How Education Abroad Offices Can Create Global Connections Locally
One of Pacific Lutheran University’s (PLU) most popular off-campus study programs is not on the other side of the world. Instead, it is just 4 hours north of PLU’s Tacoma, Washington, campus, on the reservation of the Makah Tribe of Neah Bay.
Every January, PLU students spend 12 days on the reservation, which is located on the northwestern tip of the Olympic Peninsula, living with the tribe to learn about its history, culture, and customs.
After an introduction to anthropology, students learn about mythology, religion, and traditional arts, as well as contemporary tribal sovereignty and hunting and fishing rights. Like those who study abroad in other countries, students who participate in the Makah program have to respect local customs and laws. They also learn about a culture that is not often prioritized in U.S. education, says professor Jordan Levy, PhD.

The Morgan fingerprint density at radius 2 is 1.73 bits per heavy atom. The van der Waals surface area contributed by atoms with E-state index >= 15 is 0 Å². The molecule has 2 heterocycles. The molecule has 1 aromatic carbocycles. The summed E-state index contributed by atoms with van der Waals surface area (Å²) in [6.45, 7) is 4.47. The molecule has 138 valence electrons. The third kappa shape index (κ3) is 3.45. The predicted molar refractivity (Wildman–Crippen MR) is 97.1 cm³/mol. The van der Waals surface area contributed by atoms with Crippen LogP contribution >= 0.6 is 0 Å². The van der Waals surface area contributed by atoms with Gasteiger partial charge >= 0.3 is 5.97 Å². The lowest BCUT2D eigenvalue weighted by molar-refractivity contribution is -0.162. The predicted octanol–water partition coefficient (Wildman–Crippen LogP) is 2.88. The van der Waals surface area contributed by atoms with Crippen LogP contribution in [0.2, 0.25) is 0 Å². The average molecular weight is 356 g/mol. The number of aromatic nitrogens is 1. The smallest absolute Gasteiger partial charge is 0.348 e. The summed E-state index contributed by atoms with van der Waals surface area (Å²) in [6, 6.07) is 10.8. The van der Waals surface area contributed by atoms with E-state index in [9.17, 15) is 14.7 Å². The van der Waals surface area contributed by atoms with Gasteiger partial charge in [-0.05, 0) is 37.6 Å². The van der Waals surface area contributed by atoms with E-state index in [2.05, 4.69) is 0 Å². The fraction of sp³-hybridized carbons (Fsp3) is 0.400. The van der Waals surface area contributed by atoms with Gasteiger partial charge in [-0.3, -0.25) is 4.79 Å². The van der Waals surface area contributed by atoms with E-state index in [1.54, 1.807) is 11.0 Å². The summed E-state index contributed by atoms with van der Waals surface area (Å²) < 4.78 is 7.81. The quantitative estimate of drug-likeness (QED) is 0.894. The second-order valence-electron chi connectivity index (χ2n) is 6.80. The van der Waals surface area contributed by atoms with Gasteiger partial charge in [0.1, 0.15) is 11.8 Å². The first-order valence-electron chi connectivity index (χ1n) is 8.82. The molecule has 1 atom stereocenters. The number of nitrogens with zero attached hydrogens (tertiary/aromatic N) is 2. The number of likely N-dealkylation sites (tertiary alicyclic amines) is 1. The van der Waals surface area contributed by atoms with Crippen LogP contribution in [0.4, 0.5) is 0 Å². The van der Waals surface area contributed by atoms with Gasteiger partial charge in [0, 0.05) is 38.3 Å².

“[Students] don’t need to get on a plane to have this powerful, transformative intercultural experience,” he says.
Now in its third decade, the Makah program at PLU is an example of study away, a term often used to describe an off-campus study program that occurs in a domestic setting. At a time when international travel is grounded, education abroad practitioners are looking closer to home to create intercultural and experiential learning opportunities for their students.
Taking Advantage of (Local) Global Opportunities
Leveraging much of the same expertise they use for study abroad, education abroad offices can help connect the global to the local without requiring students and faculty to travel to another